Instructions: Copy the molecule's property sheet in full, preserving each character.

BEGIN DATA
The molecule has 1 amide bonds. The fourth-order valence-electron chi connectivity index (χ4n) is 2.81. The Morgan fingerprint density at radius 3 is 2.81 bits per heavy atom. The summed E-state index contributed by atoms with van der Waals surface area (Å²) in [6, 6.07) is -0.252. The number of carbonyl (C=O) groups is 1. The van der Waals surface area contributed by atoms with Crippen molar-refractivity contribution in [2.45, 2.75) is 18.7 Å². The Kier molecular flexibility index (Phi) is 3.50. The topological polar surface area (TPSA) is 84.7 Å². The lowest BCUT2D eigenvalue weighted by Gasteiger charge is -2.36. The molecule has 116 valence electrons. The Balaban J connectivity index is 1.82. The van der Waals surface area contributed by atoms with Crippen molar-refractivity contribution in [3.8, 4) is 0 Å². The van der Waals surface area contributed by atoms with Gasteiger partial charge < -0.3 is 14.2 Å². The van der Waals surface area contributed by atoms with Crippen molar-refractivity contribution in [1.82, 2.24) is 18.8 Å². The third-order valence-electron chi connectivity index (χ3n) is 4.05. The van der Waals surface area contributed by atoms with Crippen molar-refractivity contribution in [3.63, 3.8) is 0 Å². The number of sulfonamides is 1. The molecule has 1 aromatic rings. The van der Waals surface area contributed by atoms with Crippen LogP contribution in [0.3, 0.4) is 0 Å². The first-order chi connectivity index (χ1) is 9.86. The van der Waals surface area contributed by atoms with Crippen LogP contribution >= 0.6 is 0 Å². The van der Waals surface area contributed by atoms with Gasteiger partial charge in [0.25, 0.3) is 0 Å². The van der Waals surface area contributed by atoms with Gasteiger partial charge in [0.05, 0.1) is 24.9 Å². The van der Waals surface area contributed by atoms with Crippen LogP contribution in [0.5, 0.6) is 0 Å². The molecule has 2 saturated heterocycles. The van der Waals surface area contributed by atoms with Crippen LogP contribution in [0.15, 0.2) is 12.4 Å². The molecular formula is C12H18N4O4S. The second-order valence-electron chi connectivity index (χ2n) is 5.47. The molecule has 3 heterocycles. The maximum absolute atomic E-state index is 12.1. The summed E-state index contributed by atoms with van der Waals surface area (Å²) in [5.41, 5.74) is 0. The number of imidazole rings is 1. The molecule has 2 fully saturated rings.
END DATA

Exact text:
The molecule has 1 amide bonds. The fourth-order valence-electron chi connectivity index (χ4n) is 2.81. The Morgan fingerprint density at radius 3 is 2.81 bits per heavy atom. The summed E-state index contributed by atoms with van der Waals surface area (Å²) in [6, 6.07) is -0.252. The number of carbonyl (C=O) groups is 1. The van der Waals surface area contributed by atoms with Crippen molar-refractivity contribution in [2.45, 2.75) is 18.7 Å². The Kier molecular flexibility index (Phi) is 3.50. The topological polar surface area (TPSA) is 84.7 Å². The lowest BCUT2D eigenvalue weighted by Gasteiger charge is -2.36. The molecule has 116 valence electrons. The Balaban J connectivity index is 1.82. The van der Waals surface area contributed by atoms with Crippen molar-refractivity contribution in [3.8, 4) is 0 Å². The van der Waals surface area contributed by atoms with Gasteiger partial charge < -0.3 is 14.2 Å². The van der Waals surface area contributed by atoms with Crippen molar-refractivity contribution in [1.82, 2.24) is 18.8 Å². The third-order valence-electron chi connectivity index (χ3n) is 4.05. The van der Waals surface area contributed by atoms with Crippen molar-refractivity contribution in [3.63, 3.8) is 0 Å². The number of sulfonamides is 1. The molecule has 1 aromatic rings. The van der Waals surface area contributed by atoms with Crippen LogP contribution in [0.3, 0.4) is 0 Å². The first-order chi connectivity index (χ1) is 9.86. The van der Waals surface area contributed by atoms with Crippen LogP contribution >= 0.6 is 0 Å². The van der Waals surface area contributed by atoms with Gasteiger partial charge in [0.25, 0.3) is 0 Å². The van der Waals surface area contributed by atoms with Gasteiger partial charge in [0.05, 0.1) is 24.9 Å². The van der Waals surface area contributed by atoms with Crippen LogP contribution in [0.5, 0.6) is 0 Å². The molecule has 2 saturated heterocycles. The van der Waals surface area contributed by atoms with Crippen LogP contribution in [0.15, 0.2) is 12.4 Å². The molecular formula is C12H18N4O4S. The second-order valence-electron chi connectivity index (χ2n) is 5.47. The molecule has 3 heterocycles. The maximum absolute atomic E-state index is 12.1. The summed E-state index contributed by atoms with van der Waals surface area (Å²) in [5.41, 5.74) is 0. The number of imidazole rings is 1. The molecule has 2 fully saturated rings.